Creationist Bills at the Lege
"Does Texas really need that kind of crazy?"
By Lee Nichols,
5:34PM, Mon. Mar. 16, 2009
Frustrated thus far by failed attempts to promote creationism at the State Board of Education, proponents of the pseudoscience are now taking their battle to the Legislature. Two bills have caught the eye of the Texas Freedom Network, a nonprofit political advocacy group that combats the religious right.
Last year, the Dallas-based Institute for Creation Research’s proposal for offering online masters degrees in science education got shot down by the Texas Higher Education Coordinating Board, which has legal authority to shut down diploma mills. In an 8-0 unanimous vote, the board said the ICR’s proposal wasn’t based in um science.
Rep. Leo Berman, R-Tyler, has come up with a simple enough way to deal with that: Write a bill (HB 2800) saying that the board no longer has authority over private “schools” that do not accept state or federal funding.
The problem with this is rather obvious: “If HB 2800 became law,” said Steven Schafersman of Texas Citizens for Science, “it would be a gold mine to every fly-by-night, degree-granting outfit in the country." Berman wasn’t the least bit apologetic, telling the Statesman, "I don't believe I came from a salamander that came out of a pond."
Almost as blunt is HB 4224 by Rep. Wayne Christian, R-Center. Similar to the ICR’s failure, attempts to keep a requirement that public school educators teach the “strengths and weaknesses” of scientific theories have narrowly come up short at the State Board of Education, although the proposal to retain the language in the Texas Essential Knowledge and Skills rules comes up for a final vote next April.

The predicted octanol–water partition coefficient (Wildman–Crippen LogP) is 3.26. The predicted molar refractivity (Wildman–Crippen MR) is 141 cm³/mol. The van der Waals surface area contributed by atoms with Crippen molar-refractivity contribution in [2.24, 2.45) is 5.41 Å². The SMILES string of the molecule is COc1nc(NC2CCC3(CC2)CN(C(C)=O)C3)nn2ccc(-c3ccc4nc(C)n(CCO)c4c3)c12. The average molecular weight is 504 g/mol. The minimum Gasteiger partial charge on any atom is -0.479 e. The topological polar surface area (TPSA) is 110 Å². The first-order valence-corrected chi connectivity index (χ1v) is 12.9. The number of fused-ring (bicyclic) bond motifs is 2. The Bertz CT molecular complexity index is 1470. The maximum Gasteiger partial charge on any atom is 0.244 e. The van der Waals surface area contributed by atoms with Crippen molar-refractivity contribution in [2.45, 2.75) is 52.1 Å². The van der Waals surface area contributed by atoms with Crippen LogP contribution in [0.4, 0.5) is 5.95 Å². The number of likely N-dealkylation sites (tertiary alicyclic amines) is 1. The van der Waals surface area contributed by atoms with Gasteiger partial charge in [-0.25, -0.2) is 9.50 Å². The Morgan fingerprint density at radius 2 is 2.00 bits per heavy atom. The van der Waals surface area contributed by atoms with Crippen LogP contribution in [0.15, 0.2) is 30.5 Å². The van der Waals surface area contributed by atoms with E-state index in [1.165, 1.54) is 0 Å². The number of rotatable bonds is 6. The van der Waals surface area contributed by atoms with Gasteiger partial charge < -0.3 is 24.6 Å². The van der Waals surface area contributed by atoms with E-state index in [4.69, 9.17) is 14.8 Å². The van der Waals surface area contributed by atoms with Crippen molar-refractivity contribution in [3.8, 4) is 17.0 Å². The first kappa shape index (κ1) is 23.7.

An SBOE-appointed panel of scientists and educators favors deleting “strengths and weaknesses,” in part because creationists have seized upon the wording as a wedge to push creationism into classrooms – or at least create doubt about evolution.
Christian would short-circuit that vote by just flat-out ordering the SBOE to keep the language. The bill also would mandate that, “no student in any public school or institution shall be penalized in any way because he or she subscribes to a particular position on scientific theories or hypotheses,” and “no governmental entity shall prohibit any teacher” from teaching “strengths and weaknesses using scientific evidence and information.”
“Lawmakers should call this the ‘Kill Science in Texas Act,’” said TFN’s Kathy Miller. “It would open the door to teaching public school students almost any notion that someone wants to portray as ‘science,’ regardless of what school administrators and real scientists have to say about it.
“This bill is so bad that someone could teach that maybe the sun really revolves around the earth, and school administrators couldn’t do anything about it,” Miller said. “Does Texas really need that kind of crazy in the 21st century?”